Birds aplenty at annual bird watching festivals

Bird watchers gather to see migratory species each spring at the Festival of Birds held at Point Pelee National Park in Leamington Ontario. Photo: Howard Meyerson

Bird watchers gather to see migratory species each spring at the Festival of Birds held at Point Pelee National Park in Leamington Ontario. Photo: Howard Meyerson

By Howard Meyerson

It is getting to be that time of year when migratory birds return to Michigan in abundance, a period when fields, forests and meadows are thawing, when early spring plants begin to show, and when breeding birds, just returning from the their winter travels, begin to look for suitable nesting sites and habitat.

More than 500 bird species return to the Upper Midwest each spring, according to the U.S. Fish and Wildlife Service. Great flocks pour into the region following historic flight paths, called flyways. They sweep in along the Great Lakes and Michigan shorelines, bound for points north, often stopping to rest on prominent points of land. Others arrive as a wide front spread over the landscape. They too will find respite in the forests, farm fields and marshes along the route.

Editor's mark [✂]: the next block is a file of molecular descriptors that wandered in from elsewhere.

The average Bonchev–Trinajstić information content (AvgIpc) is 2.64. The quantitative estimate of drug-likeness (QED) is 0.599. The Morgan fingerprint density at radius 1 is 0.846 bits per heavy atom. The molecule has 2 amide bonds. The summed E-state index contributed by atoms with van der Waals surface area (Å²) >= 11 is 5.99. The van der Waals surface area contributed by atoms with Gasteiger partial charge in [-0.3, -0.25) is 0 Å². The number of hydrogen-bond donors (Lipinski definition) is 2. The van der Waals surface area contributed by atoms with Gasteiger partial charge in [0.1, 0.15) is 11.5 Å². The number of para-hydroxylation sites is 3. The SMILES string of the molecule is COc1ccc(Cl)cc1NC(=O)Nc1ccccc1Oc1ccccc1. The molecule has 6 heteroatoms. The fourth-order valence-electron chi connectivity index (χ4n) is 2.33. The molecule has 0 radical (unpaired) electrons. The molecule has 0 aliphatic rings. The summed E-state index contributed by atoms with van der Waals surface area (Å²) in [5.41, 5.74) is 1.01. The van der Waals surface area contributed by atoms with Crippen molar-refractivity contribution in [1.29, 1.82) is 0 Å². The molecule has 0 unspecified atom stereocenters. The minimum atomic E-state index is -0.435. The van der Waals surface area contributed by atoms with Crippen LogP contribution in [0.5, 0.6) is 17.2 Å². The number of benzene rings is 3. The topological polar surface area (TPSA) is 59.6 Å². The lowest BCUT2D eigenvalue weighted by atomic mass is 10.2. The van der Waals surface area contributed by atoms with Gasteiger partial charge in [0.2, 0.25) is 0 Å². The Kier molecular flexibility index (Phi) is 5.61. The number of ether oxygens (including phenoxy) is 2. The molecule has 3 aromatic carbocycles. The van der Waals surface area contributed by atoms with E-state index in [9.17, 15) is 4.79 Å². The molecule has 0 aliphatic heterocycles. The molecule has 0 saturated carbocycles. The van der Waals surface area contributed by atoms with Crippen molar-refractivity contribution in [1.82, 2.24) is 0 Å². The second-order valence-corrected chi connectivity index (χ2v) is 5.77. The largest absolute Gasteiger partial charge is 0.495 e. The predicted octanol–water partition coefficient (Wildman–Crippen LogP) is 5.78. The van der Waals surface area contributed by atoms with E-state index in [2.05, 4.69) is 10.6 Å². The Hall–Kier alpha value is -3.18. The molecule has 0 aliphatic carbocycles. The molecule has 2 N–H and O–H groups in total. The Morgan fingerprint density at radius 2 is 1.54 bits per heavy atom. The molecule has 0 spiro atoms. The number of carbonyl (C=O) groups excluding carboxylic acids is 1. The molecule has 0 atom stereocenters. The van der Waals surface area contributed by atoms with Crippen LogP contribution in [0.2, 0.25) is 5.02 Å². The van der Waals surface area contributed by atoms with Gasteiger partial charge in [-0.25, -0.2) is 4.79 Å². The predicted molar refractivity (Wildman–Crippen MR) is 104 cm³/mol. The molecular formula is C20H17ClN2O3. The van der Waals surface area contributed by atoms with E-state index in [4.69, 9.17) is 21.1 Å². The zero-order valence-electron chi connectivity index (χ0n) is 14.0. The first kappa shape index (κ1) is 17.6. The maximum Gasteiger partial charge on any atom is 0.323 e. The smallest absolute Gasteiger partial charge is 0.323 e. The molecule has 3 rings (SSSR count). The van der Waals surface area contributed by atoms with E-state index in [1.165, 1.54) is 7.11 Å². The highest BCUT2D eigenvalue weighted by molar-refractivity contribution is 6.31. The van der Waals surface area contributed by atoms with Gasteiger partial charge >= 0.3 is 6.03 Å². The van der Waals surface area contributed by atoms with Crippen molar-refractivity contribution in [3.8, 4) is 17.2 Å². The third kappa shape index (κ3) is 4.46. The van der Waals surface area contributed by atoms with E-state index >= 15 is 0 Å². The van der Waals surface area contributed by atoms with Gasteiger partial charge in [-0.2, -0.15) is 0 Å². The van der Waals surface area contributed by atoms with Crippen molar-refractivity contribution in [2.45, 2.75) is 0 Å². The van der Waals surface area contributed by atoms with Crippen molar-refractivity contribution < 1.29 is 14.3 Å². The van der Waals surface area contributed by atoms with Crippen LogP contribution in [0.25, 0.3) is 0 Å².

Any and all of those locations can be a good for seeing birds. Michigan, and nearby states and provinces, offer numerous opportunities for excellent spring birdwatching. Allegan State Game Area alone is reported to have 136 different bird species, while Metro Beach Park, on Lake St Clair, has been reported by birdwatchers to have 227 species.

That says nothing of Pointe Mouillee State Game Area, in Monroe County which is considered one of the top birding spots in the state – or Whitefish Point Bird Observatory, near Paradise in the Upper Peninsula, which is known to be one of the best in the country. Tens of thousands of birds arrive at Whitefish Point every spring during their migration north. Continue reading

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Officials consider changes to lake trout regulations

Lake trout are becoming more abundant in southern Lake Michigan. Photo: US. Fish & Wildlife Service

Lake trout are becoming more abundant in southern Lake Michigan. Photo: US. Fish & Wildlife Service

By Howard Meyerson

Lake Michigan anglers can expect rule changes ahead for lake trout all along the Lower Peninsula shoreline. State fisheries managers want to liberalize fishing in the southern basin and reduce fishing pressure in northern waters.

“We’re interested in lowering the minimum size for lake trout from 20 inches to 15 inches,” said Jay Wesley, the southern Lake Michigan fisheries supervisor for Michigan DNR. “Lake Huron and other Lake Michigan states already have lower size limits. This will bring our regulations closer to theirs.”